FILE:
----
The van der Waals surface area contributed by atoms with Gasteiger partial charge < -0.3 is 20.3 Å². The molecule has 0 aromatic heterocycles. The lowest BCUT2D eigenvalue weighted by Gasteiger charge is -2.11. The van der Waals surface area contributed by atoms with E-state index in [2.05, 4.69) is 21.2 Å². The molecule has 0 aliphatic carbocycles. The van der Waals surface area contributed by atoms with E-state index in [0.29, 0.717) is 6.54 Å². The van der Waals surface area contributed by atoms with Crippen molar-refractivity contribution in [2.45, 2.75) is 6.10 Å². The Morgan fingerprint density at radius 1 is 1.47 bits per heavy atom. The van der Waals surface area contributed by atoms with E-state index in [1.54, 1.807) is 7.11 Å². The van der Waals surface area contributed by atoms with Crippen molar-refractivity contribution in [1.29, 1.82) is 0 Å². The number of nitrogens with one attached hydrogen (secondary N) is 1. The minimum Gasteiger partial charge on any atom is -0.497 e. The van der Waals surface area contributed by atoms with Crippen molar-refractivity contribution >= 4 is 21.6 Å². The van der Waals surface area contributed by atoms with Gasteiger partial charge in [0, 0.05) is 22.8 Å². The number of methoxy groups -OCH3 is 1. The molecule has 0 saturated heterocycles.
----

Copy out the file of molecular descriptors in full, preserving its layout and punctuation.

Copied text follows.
The van der Waals surface area contributed by atoms with Gasteiger partial charge < -0.3 is 20.3 Å². The molecule has 0 aromatic heterocycles. The lowest BCUT2D eigenvalue weighted by Gasteiger charge is -2.11. The van der Waals surface area contributed by atoms with E-state index in [2.05, 4.69) is 21.2 Å². The molecule has 0 aliphatic carbocycles. The van der Waals surface area contributed by atoms with E-state index in [0.29, 0.717) is 6.54 Å². The van der Waals surface area contributed by atoms with Crippen molar-refractivity contribution in [2.45, 2.75) is 6.10 Å². The Morgan fingerprint density at radius 1 is 1.47 bits per heavy atom. The van der Waals surface area contributed by atoms with E-state index in [1.54, 1.807) is 7.11 Å². The van der Waals surface area contributed by atoms with Crippen molar-refractivity contribution in [1.29, 1.82) is 0 Å². The number of nitrogens with one attached hydrogen (secondary N) is 1. The minimum Gasteiger partial charge on any atom is -0.497 e. The van der Waals surface area contributed by atoms with Crippen molar-refractivity contribution >= 4 is 21.6 Å². The van der Waals surface area contributed by atoms with Gasteiger partial charge in [0, 0.05) is 22.8 Å². The number of methoxy groups -OCH3 is 1. The molecule has 0 saturated heterocycles.